[1] Failure (to me) means increased unemployment. A decrease in labour force participation would probably represent a return to single income families, unless preceded by high unemployment of the sort that drives people to give up looking for work. There’s also the failure mode of “causes spiralling inflation”, but that seems more likely to end the whole experiment prematurely. ^

[2] Unanswered questions I still have about a guaranteed minimum income include: “how can we pay for?”, “are you sure it won’t cause massive inflation in rents?”, and “no seriously, just saying it was fine when the Fed did QE isn’t good enough! Why won’t all that money chasing the same desirable housing cause the housing to become more expensive?” ^

[3] It’s weird to see the left capitulating here and more or less agreeing that a person’s value is at all tied to their wage. I think it’s important to strongly reject all attempts to link the intrinsic human value of a person with their economic value. Economic value maps to supply and demand, not intrinsic worthiness, so it’s an inherently fragile thing to base any moral worth on. ^

[4] It also makes a horrendous false equivalence between worker pay and CEO pay. Walmart’s CEO makes $21.8 million. Walmart has 2.3 million “associates”. Let’s say they average 20 hours per week, 50 weeks per year, for 2.3 billion employee hours per year. Removing the CEO’s salary would free up enough cash to pay the workers one extra cent per hour ($10/year). CEO salaries are a very tiny drop in the bucket compared to total compensation for companies with huge workforces. ^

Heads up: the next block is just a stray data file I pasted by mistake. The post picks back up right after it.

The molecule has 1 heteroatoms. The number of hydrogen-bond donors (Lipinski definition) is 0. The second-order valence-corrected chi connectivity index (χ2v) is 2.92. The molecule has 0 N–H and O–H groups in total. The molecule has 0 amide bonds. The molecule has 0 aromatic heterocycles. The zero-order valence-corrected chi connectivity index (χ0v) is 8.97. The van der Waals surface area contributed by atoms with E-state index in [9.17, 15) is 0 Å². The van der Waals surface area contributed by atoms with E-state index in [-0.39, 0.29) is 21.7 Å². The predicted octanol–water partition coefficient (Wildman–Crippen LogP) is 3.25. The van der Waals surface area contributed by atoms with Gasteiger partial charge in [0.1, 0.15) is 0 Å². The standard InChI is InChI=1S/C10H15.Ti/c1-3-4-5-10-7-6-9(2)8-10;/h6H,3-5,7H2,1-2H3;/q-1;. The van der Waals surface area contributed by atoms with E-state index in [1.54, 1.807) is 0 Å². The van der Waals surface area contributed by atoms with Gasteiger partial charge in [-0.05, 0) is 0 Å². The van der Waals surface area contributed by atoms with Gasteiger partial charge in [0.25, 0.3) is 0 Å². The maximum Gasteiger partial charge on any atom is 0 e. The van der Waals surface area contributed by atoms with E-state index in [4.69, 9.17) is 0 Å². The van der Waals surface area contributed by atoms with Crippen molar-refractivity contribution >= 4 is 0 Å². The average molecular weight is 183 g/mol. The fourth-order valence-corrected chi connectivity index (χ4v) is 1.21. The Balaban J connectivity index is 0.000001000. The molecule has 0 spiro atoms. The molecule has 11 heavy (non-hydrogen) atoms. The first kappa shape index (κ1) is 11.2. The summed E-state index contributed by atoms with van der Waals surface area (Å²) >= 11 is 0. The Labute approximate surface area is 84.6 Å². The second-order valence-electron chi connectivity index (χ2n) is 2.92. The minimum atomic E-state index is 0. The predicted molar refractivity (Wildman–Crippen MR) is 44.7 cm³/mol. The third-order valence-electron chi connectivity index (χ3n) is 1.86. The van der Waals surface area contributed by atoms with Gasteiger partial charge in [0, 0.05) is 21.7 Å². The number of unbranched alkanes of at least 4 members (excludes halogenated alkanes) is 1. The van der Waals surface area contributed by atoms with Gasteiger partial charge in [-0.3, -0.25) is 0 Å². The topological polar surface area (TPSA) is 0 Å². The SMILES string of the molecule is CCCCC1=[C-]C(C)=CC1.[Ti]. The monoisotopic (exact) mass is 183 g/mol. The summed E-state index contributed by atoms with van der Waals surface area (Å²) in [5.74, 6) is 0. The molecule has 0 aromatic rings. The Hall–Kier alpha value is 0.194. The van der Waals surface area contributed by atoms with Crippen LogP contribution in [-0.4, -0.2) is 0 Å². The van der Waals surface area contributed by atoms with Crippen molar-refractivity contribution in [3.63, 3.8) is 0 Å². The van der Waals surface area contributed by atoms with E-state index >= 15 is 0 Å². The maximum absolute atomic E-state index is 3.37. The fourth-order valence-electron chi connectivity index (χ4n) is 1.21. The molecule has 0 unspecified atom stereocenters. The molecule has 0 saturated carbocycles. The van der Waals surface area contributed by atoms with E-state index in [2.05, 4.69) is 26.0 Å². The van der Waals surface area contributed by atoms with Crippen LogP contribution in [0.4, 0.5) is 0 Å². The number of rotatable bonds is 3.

[5] 1.7 million people make less than $15/hour. Assume they all make $11.60/hour, that they all work 40 hour weeks, 50 weeks a year and we end up with $11.6 billion. Since all of these are overestimates, this gives us an upper bound. $9 billion is my guess at a more realistic number. ^

[6] Here’s my calculations, based on the really excellent Statistics Canada data available here. I’ve made some simplifying assumptions (e.g. that everyone in each bracket makes the exact centre value of the bracket, that higher taxes won’t make people look for more ways to avoid them), but this should be broadly accurate. If you want to play around with the workbook, leave a comment with your email address and I’ll send it your way.

Note that “Total Revenue”, “Total Tax”, and “Tax as percent of income” are calculated by adding the “Tax at Midpoint” value to the “Taxes For Entire Bracket” values for all previous brackets. This is how the taxman does it. ^

[7] Calculations:

Not pictured: any adjustment for the percent of people who are married. The simplest approach (50% of Ontarians are married and couples receive 30% less, so the cost should be 15% lower) brings the cost down to a “mere” $37 billion. This is the cost I quote above. ^

[8] Rent control is the only possible solution, but it might be worse than what it seeks to cure. The economist Assar Lindbeck claimed that “In many cases rent control appears to be the most efficient technique presently known to destroy a city—except for bombing.” This was falsified by communist Vietnam, according to a speech by its onetime foreign minister: “The Americans couldn’t destroy Hanoi, but we have destroyed our city by very low rents. We realized it was stupid and that we must change policy”. ^

[9] On all sides. For every Bernie bro convinced we need socialism right now, there’s someone who believes in the explicitly anti-empirical assertions of the Austrian School. ^

Economics, Politics

Whose Minimum Wage?

[Epistemic Status: I am not an economist, but…]